Professional Development - Communicating with a Purpose

Professional Development -  Marketing Communication: Communication With A Purpose
by Gene Muchanski

Marketing communication is very important to the success of our businesses. So much, in fact, it may well be the core function of marketing itself.

The purpose of any business is to create products and services that help people. The kind of help we provide depends on our core competencies to create products and how the customer uses them. So our business begins with the customer and not with our Engineer! To understand how our products are going to sell in the market place, we need to know how the customer is going to use them and why. Focus groups are a big part of what marketing can do to help you understand how the product will be used by the customer and what features and benefits will be needed to make the product useful to the consumer. The skill set here is "listening" which is the most important part of the communication process.

We've seen too many times, what happens to products that are created by designers in the privacy of their labs without giving thought to the marketing process. They build products they think are great and wonder why they just sit in the warehouse. Well, it might have been a great idea to them, but not to their customers. Then they get mad at the sales people because sales are flat. The better way to create products is to introduce the marketing concept before the products are designed. Building products based on consumer input is a much better way to go. You communicate with your customers and they tell you what they would buy. They will tell you if the product has value to them. You can then build prototypes and ask them for their comments again. After a few changes, ask again. Keep doing that until you get it right. Now you can go into a small production run to see if the new product will sell. If it does, you have a winner and can go into full scale production. If not, there's a problem somewhere.

Pre-production communication is important to our business but only if we ask the right questions and get the right answers. Before you design your pre-production campaign, ask yourself what it is you want from the customer and make sure the customer knows what you are looking for. That's communication with a purpose.

 

Marketing and advertising campaigns have the same process. We see too many ads that just speak at potential customers and not to them. Telling people how great your products are or just pointing out features of the product is a good example. Most people will read the ad and agree with you, yes you have a good product. Then they go about their business. That's an example of one-way communication, and just telling isn't selling.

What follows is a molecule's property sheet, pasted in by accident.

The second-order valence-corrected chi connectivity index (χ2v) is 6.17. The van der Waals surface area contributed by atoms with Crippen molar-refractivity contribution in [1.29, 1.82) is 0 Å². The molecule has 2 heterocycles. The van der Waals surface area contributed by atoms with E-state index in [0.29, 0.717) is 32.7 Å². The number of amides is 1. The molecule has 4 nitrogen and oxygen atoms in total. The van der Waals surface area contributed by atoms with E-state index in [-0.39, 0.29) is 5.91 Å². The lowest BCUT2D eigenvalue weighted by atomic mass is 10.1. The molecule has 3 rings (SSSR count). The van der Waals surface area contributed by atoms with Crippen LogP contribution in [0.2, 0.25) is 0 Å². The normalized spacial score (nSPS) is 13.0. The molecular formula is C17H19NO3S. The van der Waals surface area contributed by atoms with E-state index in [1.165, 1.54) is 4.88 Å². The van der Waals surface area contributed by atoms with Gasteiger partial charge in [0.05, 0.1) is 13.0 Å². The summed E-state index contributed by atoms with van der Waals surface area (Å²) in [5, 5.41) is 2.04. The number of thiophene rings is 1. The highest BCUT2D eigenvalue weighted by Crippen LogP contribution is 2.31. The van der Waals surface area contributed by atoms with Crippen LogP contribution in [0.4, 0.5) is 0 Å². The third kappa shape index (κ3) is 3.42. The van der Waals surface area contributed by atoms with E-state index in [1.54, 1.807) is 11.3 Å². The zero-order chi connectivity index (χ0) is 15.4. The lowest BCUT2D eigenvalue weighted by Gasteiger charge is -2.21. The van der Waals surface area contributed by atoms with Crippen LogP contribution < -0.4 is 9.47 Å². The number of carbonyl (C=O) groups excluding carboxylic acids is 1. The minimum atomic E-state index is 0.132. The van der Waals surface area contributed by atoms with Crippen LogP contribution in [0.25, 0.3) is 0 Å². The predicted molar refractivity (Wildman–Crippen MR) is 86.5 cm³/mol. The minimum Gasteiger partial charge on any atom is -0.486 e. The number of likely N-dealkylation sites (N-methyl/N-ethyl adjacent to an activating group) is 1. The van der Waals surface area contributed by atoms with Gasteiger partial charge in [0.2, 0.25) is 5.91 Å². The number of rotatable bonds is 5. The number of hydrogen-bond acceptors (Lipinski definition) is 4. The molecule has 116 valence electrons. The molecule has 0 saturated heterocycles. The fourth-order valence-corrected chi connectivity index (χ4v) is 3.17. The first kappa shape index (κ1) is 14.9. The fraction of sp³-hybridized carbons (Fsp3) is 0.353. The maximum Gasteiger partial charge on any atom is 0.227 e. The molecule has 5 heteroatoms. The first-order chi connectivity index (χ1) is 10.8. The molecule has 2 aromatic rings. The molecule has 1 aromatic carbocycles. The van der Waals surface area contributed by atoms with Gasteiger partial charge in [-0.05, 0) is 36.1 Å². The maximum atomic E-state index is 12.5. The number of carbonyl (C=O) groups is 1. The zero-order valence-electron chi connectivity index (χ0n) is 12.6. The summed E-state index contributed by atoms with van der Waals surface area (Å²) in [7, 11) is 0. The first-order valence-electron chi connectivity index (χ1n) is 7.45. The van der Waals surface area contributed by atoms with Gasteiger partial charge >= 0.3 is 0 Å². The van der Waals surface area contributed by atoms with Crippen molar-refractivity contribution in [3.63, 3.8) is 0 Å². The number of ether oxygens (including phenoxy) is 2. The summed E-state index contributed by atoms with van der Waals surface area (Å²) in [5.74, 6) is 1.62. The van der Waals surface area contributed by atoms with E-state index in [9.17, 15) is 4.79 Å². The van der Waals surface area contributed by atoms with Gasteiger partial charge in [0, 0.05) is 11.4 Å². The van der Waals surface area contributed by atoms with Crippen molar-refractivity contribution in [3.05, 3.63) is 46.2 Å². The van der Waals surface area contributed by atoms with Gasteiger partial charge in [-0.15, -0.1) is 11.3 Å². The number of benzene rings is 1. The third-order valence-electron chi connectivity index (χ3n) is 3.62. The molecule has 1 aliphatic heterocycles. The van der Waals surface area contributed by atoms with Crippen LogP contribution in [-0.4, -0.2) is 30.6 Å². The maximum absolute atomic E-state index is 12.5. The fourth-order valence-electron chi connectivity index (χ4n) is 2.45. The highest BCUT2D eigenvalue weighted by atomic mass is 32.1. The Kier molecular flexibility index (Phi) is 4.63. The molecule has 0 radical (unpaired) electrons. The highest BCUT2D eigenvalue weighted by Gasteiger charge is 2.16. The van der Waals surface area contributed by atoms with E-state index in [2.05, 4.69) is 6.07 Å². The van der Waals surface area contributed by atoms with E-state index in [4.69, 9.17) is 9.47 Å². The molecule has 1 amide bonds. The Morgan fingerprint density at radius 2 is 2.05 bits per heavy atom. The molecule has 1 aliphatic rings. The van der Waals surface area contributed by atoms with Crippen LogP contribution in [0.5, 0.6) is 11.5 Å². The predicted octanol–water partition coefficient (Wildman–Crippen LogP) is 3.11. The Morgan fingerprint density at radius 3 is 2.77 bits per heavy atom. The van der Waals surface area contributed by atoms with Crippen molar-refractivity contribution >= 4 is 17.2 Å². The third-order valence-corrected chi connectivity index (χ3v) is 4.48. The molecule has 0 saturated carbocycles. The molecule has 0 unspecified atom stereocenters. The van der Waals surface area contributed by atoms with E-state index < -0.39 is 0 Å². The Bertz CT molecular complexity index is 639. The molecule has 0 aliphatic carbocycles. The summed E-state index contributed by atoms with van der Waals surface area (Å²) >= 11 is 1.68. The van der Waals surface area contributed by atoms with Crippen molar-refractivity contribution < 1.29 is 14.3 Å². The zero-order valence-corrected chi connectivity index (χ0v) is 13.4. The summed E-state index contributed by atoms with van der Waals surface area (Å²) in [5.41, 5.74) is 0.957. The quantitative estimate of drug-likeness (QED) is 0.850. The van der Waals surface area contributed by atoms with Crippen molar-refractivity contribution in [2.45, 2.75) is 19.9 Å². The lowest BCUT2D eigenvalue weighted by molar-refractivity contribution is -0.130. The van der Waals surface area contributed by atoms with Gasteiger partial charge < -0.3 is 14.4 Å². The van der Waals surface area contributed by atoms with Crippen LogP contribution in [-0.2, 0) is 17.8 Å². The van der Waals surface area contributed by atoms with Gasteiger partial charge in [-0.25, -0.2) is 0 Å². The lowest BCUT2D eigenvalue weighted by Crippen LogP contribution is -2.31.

When we communicate with a purpose, we design our campaign to solicit a specific response for the type of answer we are looking for. If it's a survey that we are going to use, we have to ask the right questions so we can learn something to take specific action on. We should always create an ad that shows people how the product will benefit them and then ask them for the sale. The response we are looking for is "Yes". Then we can show them what steps to take to complete the transaction. That's communicating with a purpose.

Exhibiting at Trade Shows is a great example of the need to communicate with a purpose. It is insane to spend thousands of dollars and not have a plan to maximize your potential at the event. After you make the decision to invest in a show, start your pre-show campaign and involve your dealer base in the process. Plan events around them and meet with them. Marketing seminars, sales seminars, any event that will take them away from your competitors. At-Show Marketing is where you lay out your plan to maximize your investment. What's the game plan? And of course, make sure you follow up with post-show marketing. Communication with a purpose only works at trade shows if you have a purpose.

Think about that the next time you are creating an ad campaign or writing a newsletter or exhibiting at a trade show. What is it that you want your customer to do with the information? Learn something? Do something? Buy something?

For additional information on "Communicating With Your Customers" contact: Gene Muchanski, Director, Dive Industry Association, Inc., email: This e-mail address is being protected from spambots. You need JavaScript enabled to view it

Orlando, Florida - Sep 7-9, 2017

Exhibits at Surf Expo: Surf Expo will open its doors on September 7th for three days of watersports equipment and fashion apparel. Over 4,000 brands will be represented.

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